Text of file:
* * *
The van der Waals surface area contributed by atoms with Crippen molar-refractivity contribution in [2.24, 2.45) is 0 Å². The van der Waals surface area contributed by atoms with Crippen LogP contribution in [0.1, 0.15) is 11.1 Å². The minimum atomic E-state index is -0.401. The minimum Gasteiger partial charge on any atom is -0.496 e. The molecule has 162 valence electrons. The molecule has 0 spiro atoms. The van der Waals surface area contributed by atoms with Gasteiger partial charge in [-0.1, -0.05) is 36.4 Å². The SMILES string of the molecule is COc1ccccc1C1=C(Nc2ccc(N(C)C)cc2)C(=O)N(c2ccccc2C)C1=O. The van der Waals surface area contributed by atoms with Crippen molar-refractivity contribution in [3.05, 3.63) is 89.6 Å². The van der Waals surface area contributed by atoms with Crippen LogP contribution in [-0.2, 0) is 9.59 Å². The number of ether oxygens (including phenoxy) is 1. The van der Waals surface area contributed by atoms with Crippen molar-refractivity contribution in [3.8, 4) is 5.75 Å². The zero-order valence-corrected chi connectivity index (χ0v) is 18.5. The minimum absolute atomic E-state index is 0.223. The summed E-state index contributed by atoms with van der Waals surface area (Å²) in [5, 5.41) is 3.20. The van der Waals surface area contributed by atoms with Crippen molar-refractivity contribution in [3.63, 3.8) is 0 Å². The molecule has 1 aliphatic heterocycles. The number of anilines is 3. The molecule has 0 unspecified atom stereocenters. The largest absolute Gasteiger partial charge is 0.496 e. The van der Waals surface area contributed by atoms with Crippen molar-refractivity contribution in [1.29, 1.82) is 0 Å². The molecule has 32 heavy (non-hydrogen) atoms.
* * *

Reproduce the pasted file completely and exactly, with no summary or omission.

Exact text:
The van der Waals surface area contributed by atoms with Crippen molar-refractivity contribution in [2.24, 2.45) is 0 Å². The van der Waals surface area contributed by atoms with Crippen LogP contribution in [0.1, 0.15) is 11.1 Å². The minimum atomic E-state index is -0.401. The minimum Gasteiger partial charge on any atom is -0.496 e. The molecule has 162 valence electrons. The molecule has 0 spiro atoms. The van der Waals surface area contributed by atoms with Gasteiger partial charge in [-0.1, -0.05) is 36.4 Å². The SMILES string of the molecule is COc1ccccc1C1=C(Nc2ccc(N(C)C)cc2)C(=O)N(c2ccccc2C)C1=O. The van der Waals surface area contributed by atoms with Crippen molar-refractivity contribution in [3.05, 3.63) is 89.6 Å². The van der Waals surface area contributed by atoms with Crippen LogP contribution in [-0.2, 0) is 9.59 Å². The number of ether oxygens (including phenoxy) is 1. The van der Waals surface area contributed by atoms with Crippen molar-refractivity contribution in [3.8, 4) is 5.75 Å². The zero-order valence-corrected chi connectivity index (χ0v) is 18.5. The minimum absolute atomic E-state index is 0.223. The summed E-state index contributed by atoms with van der Waals surface area (Å²) in [5, 5.41) is 3.20. The van der Waals surface area contributed by atoms with Crippen molar-refractivity contribution in [3.63, 3.8) is 0 Å². The molecule has 1 aliphatic heterocycles. The number of anilines is 3. The molecule has 0 unspecified atom stereocenters. The largest absolute Gasteiger partial charge is 0.496 e. The van der Waals surface area contributed by atoms with Crippen molar-refractivity contribution in [1.29, 1.82) is 0 Å². The molecule has 32 heavy (non-hydrogen) atoms.